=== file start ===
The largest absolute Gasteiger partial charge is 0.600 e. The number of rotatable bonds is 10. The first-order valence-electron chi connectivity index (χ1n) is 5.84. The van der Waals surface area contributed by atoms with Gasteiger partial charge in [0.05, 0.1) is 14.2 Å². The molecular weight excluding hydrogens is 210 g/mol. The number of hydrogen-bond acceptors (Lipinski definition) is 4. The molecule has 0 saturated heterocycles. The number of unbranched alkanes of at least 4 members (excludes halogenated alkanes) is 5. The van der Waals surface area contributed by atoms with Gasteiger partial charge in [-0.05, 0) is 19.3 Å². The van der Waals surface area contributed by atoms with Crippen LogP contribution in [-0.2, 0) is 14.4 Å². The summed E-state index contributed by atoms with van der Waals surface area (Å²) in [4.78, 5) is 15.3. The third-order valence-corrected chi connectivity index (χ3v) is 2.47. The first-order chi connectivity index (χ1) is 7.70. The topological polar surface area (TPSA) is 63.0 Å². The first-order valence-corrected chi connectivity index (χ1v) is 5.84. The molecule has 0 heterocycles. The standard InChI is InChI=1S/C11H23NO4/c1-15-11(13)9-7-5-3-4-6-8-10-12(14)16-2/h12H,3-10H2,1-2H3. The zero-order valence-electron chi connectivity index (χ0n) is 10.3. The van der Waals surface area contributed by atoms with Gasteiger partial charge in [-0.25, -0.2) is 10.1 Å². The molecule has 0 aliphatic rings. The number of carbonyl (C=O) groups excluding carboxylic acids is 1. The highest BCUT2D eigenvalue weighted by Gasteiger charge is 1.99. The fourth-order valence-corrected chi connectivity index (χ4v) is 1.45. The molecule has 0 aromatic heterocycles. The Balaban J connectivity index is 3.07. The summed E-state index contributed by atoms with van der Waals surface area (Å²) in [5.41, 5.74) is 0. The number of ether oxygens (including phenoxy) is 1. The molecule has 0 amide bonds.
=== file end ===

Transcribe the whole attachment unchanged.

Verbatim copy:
The largest absolute Gasteiger partial charge is 0.600 e. The number of rotatable bonds is 10. The first-order valence-electron chi connectivity index (χ1n) is 5.84. The van der Waals surface area contributed by atoms with Gasteiger partial charge in [0.05, 0.1) is 14.2 Å². The molecular weight excluding hydrogens is 210 g/mol. The number of hydrogen-bond acceptors (Lipinski definition) is 4. The molecule has 0 saturated heterocycles. The number of unbranched alkanes of at least 4 members (excludes halogenated alkanes) is 5. The van der Waals surface area contributed by atoms with Gasteiger partial charge in [-0.05, 0) is 19.3 Å². The van der Waals surface area contributed by atoms with Crippen LogP contribution in [-0.2, 0) is 14.4 Å². The summed E-state index contributed by atoms with van der Waals surface area (Å²) in [4.78, 5) is 15.3. The third-order valence-corrected chi connectivity index (χ3v) is 2.47. The first-order chi connectivity index (χ1) is 7.70. The topological polar surface area (TPSA) is 63.0 Å². The first-order valence-corrected chi connectivity index (χ1v) is 5.84. The molecule has 0 heterocycles. The standard InChI is InChI=1S/C11H23NO4/c1-15-11(13)9-7-5-3-4-6-8-10-12(14)16-2/h12H,3-10H2,1-2H3. The zero-order valence-electron chi connectivity index (χ0n) is 10.3. The van der Waals surface area contributed by atoms with Gasteiger partial charge in [-0.25, -0.2) is 10.1 Å². The molecule has 0 aliphatic rings. The number of carbonyl (C=O) groups excluding carboxylic acids is 1. The highest BCUT2D eigenvalue weighted by Gasteiger charge is 1.99. The fourth-order valence-corrected chi connectivity index (χ4v) is 1.45. The molecule has 0 aromatic heterocycles. The Balaban J connectivity index is 3.07. The summed E-state index contributed by atoms with van der Waals surface area (Å²) in [5.41, 5.74) is 0. The number of ether oxygens (including phenoxy) is 1. The molecule has 0 amide bonds.